There’s a lot of great tools on LinkedIn to help present yourself effectively on-line, and to truly “connect” with your network. But it’s sometimes tough to visualize your network with just a list of contacts. Wouldn’t it be nice if you could see a map of your connections, and how they relate to you and to each other?

Well, there is, and it’s called LinkedIn Maps – although it’s hidden in the world of LinkedIn Labs. It’s where LinkedIn posts some of their beta-programs and work-in-progress, including some quirky applications (more on that later). Click on the image to the left and you’ll see how it works.

 

By identifying the unifying theme within your contacts, it creates clusters of people, and gives you a colorful map that could be neutrons in your brain.

My friend and colleague Dave Kenneth immediately saw the potential. At a recent Sales Meeting, we introduced the LinkedIn Map to the team, with the following suggestion. If map shows that the majority of contacts come from your current or former employer, then it’s time to LinkIn to customers and clients. Take 5 minutes a day to send invitations out to existing customer contacts, and broaden your network.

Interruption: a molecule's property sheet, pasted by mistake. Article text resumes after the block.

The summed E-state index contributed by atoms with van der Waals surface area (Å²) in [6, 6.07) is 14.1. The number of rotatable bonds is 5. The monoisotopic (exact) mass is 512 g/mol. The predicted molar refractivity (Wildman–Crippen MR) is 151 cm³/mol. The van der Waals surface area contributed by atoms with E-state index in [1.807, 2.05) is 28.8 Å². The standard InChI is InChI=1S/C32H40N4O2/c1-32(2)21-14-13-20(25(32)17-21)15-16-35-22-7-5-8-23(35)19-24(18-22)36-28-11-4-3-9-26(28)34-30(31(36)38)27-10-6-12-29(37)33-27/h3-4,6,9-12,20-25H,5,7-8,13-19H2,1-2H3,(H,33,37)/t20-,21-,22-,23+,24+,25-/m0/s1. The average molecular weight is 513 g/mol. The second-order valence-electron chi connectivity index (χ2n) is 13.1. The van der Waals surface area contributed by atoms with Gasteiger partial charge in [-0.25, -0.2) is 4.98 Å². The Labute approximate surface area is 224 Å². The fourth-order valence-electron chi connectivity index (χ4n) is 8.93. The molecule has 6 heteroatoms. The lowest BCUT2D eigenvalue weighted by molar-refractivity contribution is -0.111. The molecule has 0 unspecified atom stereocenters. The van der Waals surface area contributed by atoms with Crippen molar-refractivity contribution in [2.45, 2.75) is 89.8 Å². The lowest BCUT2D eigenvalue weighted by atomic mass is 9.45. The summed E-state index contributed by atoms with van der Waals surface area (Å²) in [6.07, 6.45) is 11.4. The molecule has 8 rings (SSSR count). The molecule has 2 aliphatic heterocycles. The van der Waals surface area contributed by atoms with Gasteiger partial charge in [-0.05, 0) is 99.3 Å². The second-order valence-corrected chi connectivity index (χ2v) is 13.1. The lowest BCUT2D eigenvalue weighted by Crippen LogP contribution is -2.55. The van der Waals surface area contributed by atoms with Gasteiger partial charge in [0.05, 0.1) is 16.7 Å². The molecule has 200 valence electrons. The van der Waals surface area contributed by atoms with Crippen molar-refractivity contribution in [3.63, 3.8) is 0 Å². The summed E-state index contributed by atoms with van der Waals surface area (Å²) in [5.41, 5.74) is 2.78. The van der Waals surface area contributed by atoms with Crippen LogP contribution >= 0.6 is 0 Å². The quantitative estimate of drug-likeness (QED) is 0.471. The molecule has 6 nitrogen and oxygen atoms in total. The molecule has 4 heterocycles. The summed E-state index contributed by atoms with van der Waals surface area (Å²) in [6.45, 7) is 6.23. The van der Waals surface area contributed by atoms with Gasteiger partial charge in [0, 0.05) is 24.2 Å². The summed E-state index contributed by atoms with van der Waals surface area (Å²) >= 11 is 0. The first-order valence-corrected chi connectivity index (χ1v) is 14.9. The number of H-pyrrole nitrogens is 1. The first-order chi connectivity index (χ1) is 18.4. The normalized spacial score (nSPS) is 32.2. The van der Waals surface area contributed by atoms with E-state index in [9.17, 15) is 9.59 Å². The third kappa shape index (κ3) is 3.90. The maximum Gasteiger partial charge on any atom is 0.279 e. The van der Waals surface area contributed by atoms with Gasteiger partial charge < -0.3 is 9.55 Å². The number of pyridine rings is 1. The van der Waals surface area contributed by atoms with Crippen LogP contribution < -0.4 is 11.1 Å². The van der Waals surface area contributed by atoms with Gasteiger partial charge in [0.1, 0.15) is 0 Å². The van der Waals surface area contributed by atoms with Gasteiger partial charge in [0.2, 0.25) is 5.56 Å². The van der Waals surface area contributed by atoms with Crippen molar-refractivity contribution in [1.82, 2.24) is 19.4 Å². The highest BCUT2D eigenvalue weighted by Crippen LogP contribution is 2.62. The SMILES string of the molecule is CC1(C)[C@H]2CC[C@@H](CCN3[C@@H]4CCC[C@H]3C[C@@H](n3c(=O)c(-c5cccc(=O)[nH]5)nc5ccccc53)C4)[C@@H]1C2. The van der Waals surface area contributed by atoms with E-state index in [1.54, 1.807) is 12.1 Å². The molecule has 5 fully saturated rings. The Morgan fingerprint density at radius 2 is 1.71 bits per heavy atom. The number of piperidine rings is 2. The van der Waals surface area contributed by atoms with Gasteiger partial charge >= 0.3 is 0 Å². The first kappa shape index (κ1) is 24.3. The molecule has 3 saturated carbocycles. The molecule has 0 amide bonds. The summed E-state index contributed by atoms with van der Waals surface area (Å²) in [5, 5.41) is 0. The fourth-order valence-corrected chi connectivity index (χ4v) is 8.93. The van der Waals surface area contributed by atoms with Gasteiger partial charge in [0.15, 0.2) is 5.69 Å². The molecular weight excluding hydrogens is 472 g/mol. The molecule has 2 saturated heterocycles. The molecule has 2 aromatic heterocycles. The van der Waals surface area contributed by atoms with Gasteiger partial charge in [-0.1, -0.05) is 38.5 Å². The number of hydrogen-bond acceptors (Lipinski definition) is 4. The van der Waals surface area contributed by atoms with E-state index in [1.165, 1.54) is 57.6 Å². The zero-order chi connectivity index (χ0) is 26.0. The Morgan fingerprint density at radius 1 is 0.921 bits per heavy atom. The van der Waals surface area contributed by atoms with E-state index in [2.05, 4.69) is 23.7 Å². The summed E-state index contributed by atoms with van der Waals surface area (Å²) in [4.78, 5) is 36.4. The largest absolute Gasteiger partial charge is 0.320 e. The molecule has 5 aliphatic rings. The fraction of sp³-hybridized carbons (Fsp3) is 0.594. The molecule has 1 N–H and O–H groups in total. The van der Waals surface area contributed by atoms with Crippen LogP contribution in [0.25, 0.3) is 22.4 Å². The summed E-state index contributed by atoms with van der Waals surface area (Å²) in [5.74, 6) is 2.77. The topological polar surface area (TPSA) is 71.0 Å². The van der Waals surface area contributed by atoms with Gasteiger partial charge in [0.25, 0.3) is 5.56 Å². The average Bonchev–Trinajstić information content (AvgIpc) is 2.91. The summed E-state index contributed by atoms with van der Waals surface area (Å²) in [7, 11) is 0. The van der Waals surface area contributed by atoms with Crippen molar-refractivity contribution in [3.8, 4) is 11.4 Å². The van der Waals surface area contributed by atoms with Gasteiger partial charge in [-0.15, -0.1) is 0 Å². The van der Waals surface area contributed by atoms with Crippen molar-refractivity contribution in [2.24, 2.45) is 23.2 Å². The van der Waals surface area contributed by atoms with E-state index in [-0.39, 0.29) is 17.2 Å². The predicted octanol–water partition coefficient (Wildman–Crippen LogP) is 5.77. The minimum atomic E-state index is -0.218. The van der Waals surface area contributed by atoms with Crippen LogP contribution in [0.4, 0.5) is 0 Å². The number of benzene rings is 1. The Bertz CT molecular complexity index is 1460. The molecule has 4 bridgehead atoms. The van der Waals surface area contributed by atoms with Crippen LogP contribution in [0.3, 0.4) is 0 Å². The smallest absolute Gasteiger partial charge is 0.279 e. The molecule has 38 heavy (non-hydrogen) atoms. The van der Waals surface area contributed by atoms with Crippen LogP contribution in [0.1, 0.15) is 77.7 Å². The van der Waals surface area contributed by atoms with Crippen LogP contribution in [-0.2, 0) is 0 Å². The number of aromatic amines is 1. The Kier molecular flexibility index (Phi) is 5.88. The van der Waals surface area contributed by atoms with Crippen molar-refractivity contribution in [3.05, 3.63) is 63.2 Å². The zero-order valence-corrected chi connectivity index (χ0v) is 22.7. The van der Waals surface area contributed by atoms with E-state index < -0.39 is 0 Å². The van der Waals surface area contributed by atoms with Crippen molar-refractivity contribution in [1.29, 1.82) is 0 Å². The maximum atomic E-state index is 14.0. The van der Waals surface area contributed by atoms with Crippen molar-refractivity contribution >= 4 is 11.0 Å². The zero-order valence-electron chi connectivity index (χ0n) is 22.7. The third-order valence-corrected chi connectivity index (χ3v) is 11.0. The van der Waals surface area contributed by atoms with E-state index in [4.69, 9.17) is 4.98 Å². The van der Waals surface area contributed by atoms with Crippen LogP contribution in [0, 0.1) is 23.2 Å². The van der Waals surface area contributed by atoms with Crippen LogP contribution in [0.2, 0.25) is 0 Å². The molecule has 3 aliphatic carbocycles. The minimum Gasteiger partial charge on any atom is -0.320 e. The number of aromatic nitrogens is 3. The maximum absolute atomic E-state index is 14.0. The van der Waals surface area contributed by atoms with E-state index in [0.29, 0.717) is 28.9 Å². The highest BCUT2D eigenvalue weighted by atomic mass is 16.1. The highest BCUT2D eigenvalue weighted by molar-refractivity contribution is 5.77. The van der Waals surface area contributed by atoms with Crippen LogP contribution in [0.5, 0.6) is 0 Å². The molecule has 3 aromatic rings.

LinkedIn Maps seems to center primarily on companies, and then leaves other clusters for you to label yourself. It’s not perfect (hence the Labs) – for example, on my map it has two different colors that seem to both contain family & friends, without an obvious differentiator between them. And this highlights the major weakness, which is that there is currently no way to re-label a particular contact if it falls into the wrong group. I’m sure the smart folks at LinkedIn are working on that.

A couple of other programs on LinkedIn Labs that I thought were interesting – Swarm gives you a fun visualization of various searches on LinkedIn (see inset); and DropIn lets you play Tetris with pictures of your contacts (I promised quirky!).

Take a look at LinkedIn Maps, and let me know how you might use it to improve your network.

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